Front Entrance Gallery
October 22 - December 10, 2010
Concurrently in the Front Entrance Gallery is an exhibition of domestic tools from the permanent collection of The Phillips Museum, curated by Millersville University student, Lynn Rhoades accompanied by a continuous loop of sound bytes containing entries from the journals of Mary Keen Shortess, mother of Lehigh University professor, George Shortess. The entries are read and recorded by Shortess' wife, MaryLou M. Shortess, and date from WWII to 1956.
The exhibition opens October 22 and the Museum will be open First Friday, November 5, for all who would like to visit the exhibitions as part of their First Friday gallery visits.
The exhibitions are free and open to the public.
18th and 19th Century Material Culture from the Permanent Collection of The Phillips Museum of Art
This exhibition features objects associated with women’s domestic labor in the 18th and 19th centuries that are in the permanent collection of The Phillips Museum of Art. It is intended to complement and contextualize the works in the exhibit Reimagining the Distaff Toolkit by presenting women’s “tools,” like the distaff attached to the spinning wheel, in their homely and unmediated state. But while these objects have not experienced a transfiguration at the hands of artists, they have their own aesthetic elegance and aura, instilled in them by their makers and users. They remind us that the skills and knowledge that was required for the work of housewifery---from fine needlework to beekeeping—was vast and complex, though not always noticed. The items on display fall into three categories of women’s work: textile production, food production and preparation, and child care.
Accompanying this exhibition are selections from the daily diaries of Mary Keen Shortess, a Dover, PA housewife who recorded her daily domestic activities from 1937 until the year of her death, 1987.
Eliza Reilly, Director
October 29, 2010
Front Entrance Gallery
An exhibition of domestic tools from the permanent collection of The Phillips Museum, curated by Millersville University student Lynn Rhoades. The exhibition is accompanied by a continuous loop of sound bytes containing entries from the journals of Mary Keen Shortess, mother of artist and former Lehigh University professor, George Shortess. The entries are read by Shortess’ wife, MaryLou M. Shortess, and date from 1937 to 1956.
This exhibition of domestic tools from the permanent collection of The Phillips Museum of Art was curated by Millersville University student, Lynn Rhoades. Items displayed were in use until the middle of the 20th Century and are still employed in some rural areas of the United States. In particular communities in Lancaster County many of the same domestic duties continue to be performed by women using similar implements while the men are responsible for heavy and demanding labor in the fields and in building and harvesting.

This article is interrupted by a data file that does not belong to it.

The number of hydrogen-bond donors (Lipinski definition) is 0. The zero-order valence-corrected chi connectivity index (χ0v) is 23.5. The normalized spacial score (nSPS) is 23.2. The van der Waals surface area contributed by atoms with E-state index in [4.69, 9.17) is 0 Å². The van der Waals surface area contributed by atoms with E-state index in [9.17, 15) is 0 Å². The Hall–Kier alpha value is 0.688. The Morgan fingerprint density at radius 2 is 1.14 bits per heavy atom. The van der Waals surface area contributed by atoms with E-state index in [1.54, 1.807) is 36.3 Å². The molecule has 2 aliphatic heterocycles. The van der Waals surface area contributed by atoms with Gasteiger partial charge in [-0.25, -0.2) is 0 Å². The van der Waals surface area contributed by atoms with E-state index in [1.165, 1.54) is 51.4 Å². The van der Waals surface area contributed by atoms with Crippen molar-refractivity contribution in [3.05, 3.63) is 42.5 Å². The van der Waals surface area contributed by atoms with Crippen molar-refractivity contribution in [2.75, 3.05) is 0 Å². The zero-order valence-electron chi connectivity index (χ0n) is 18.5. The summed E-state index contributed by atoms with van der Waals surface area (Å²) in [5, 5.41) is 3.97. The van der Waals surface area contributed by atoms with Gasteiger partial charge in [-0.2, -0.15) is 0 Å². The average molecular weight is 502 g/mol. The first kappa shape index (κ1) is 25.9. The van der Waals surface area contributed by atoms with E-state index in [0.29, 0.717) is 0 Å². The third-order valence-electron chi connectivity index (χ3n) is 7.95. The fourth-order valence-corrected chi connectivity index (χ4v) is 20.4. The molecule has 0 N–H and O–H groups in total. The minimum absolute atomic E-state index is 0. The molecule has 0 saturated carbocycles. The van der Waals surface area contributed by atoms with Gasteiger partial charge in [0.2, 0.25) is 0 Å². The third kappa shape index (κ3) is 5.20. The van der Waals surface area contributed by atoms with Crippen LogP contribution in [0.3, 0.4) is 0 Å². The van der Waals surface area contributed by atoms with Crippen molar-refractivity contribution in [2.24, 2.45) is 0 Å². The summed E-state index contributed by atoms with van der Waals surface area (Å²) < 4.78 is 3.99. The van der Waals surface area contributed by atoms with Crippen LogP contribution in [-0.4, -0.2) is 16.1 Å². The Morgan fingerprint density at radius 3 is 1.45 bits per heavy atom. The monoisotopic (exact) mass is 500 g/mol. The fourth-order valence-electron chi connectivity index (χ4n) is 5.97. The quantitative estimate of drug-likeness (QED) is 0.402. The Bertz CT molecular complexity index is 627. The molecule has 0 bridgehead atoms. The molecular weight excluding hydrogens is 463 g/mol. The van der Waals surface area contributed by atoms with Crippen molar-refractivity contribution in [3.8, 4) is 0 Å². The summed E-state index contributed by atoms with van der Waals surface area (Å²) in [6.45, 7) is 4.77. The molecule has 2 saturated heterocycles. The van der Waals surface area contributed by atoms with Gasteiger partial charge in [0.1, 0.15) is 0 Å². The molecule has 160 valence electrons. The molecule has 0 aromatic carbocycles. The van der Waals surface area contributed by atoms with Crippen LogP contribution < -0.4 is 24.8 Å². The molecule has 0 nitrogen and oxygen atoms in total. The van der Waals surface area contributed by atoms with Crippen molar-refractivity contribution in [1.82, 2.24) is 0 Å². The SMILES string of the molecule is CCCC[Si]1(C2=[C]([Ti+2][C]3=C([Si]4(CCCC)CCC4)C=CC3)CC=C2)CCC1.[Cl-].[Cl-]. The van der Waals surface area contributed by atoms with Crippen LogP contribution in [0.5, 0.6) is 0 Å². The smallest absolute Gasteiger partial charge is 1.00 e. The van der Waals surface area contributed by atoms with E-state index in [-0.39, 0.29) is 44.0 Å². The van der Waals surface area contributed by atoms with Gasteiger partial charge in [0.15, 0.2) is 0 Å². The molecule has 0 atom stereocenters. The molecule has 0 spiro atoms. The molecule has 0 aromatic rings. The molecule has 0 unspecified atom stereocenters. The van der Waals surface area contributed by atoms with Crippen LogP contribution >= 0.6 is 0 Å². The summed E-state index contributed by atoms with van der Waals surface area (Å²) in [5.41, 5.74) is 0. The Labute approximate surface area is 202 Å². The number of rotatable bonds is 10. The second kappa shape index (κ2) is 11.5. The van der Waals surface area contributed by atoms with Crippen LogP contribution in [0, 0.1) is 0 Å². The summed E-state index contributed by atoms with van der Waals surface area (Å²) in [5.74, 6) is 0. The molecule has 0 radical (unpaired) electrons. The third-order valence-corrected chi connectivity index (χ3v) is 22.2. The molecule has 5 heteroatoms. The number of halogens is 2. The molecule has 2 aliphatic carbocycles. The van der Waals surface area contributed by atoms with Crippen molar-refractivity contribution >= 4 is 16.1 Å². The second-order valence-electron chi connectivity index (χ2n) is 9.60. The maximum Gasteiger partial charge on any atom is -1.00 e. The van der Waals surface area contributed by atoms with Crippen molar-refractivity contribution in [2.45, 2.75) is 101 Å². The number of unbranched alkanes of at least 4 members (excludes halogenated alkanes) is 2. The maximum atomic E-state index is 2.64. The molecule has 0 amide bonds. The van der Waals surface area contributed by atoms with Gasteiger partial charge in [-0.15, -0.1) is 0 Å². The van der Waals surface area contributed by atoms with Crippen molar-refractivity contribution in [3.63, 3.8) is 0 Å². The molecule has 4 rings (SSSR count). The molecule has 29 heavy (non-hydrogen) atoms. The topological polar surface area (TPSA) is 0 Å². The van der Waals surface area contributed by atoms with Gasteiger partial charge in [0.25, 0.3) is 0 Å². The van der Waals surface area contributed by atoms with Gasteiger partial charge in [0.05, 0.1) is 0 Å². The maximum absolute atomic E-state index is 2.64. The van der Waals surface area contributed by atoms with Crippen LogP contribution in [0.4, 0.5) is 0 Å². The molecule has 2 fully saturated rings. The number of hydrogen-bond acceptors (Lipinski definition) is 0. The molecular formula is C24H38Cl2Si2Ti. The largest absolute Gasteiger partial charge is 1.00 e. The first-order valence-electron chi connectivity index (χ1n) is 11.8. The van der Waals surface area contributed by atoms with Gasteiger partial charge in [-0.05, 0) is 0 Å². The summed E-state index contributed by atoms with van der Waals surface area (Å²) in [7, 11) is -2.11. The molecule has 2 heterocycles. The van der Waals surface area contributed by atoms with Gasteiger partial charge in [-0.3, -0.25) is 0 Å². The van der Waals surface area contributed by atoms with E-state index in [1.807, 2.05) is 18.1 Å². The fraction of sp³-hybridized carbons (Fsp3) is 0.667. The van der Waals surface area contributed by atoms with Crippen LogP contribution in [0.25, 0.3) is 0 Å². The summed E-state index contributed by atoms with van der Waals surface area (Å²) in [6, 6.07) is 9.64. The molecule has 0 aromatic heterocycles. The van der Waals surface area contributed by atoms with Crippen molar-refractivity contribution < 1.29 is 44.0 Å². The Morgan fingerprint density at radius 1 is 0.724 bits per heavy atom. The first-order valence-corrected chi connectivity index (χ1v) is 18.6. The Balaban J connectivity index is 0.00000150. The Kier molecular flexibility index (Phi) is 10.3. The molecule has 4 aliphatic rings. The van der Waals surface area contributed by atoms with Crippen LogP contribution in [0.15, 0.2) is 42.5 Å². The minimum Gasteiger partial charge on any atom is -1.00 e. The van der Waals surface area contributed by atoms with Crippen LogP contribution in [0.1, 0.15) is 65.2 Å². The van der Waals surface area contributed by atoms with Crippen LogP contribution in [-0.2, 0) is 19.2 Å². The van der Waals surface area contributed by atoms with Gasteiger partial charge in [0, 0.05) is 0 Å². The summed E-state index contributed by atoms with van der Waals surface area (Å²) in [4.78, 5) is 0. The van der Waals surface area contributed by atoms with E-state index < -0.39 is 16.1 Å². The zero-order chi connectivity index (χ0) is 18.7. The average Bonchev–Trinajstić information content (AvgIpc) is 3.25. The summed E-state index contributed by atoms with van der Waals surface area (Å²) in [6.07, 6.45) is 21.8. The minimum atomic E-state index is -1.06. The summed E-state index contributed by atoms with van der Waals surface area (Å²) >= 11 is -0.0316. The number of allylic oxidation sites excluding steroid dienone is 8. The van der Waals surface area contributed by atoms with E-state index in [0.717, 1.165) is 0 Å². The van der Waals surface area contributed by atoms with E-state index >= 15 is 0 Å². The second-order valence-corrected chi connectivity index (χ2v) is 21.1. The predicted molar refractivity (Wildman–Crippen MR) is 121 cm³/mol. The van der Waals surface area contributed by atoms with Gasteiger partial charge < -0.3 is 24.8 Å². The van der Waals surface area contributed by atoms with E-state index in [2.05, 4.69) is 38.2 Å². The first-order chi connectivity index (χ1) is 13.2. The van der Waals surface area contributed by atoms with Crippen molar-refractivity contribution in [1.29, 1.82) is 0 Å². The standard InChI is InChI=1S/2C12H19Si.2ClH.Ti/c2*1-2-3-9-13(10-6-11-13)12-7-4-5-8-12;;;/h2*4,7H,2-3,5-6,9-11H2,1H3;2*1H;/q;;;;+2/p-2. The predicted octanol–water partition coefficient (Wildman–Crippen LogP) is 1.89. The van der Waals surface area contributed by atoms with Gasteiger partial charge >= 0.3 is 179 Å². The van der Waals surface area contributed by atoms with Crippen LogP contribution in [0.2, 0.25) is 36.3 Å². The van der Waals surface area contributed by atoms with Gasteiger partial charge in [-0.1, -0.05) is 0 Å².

Accompanying this exhibition are selections from the daily diaries of Mary Keen Shortess, kept faithfully by Mary beginning in 1937 until the day of her last entry in 1987 written from her hospital bed while she lay dying.
Mary was born September 6, 1902. She graduated from Western High School in Baltimore, Maryland in 1921 and then attended Baltimore Teachers Training School. In 1923 she completed the required teachers’ training and became an elementary school teacher in the Baltimore school system. During summers she worked at the public library where she met her husband, George Seidel Shortess, on a stormy day when he offered his assistance to close the windows of the library against the wind and rain. They married on June 29, 1926.
The decision for Mary to marry meant that she would no longer be able to teach (these were the rules). George taught biology at Elizabethtown College from 1930 - 1943 and the family lived in Orange Street. The family moved to Baltimore with George’s sister for two years while Mary’s husband completed his Ph.D. at Johns Hopkins University. The rules by then had changed and Mary was able to substitute teach and she also took work at a local department store to help with the finances.
The family then moved to Dover outside of York where Shortess taught biology at York Junior College (now York College). He then taught at Lycoming College in Williamsport until he retired in 1963. Mary continued to teach when she could.
Mary and George had two sons, David and George. George discovered his mother’s diary entries about six months ago. The entries describe Mary’s life as a mother and wife during the War years and afterward until her death. The simple records for each day in her domestic life contain a powerful statement about the foundation of American family life for most of the 20th Century. George assembled excerpts from the diaries and sorted them to diversify the entries according to his own system of creative development. Only 220 entries were chosen for the exhibition. George explains that, even though he was present on many of the days described, he never saw the events as he does now. He plans to work with the diaries to create a multi media installation and art work related to them and to his mother’s life.
George’s wife, MaryLou M. Shortess, is an actor and reads the entries to the visitors of the exhibition.
George Shortess is a multi media artist who has taught studio and lecture courses on visual perception and the arts at Lehigh University and with students in residencies (through the Arts in Education Division of the Pennsylvania Council on the Arts) developing computer-based interactive installations.
Claire Giblin, Curator of Exhibitions
October 28, 2010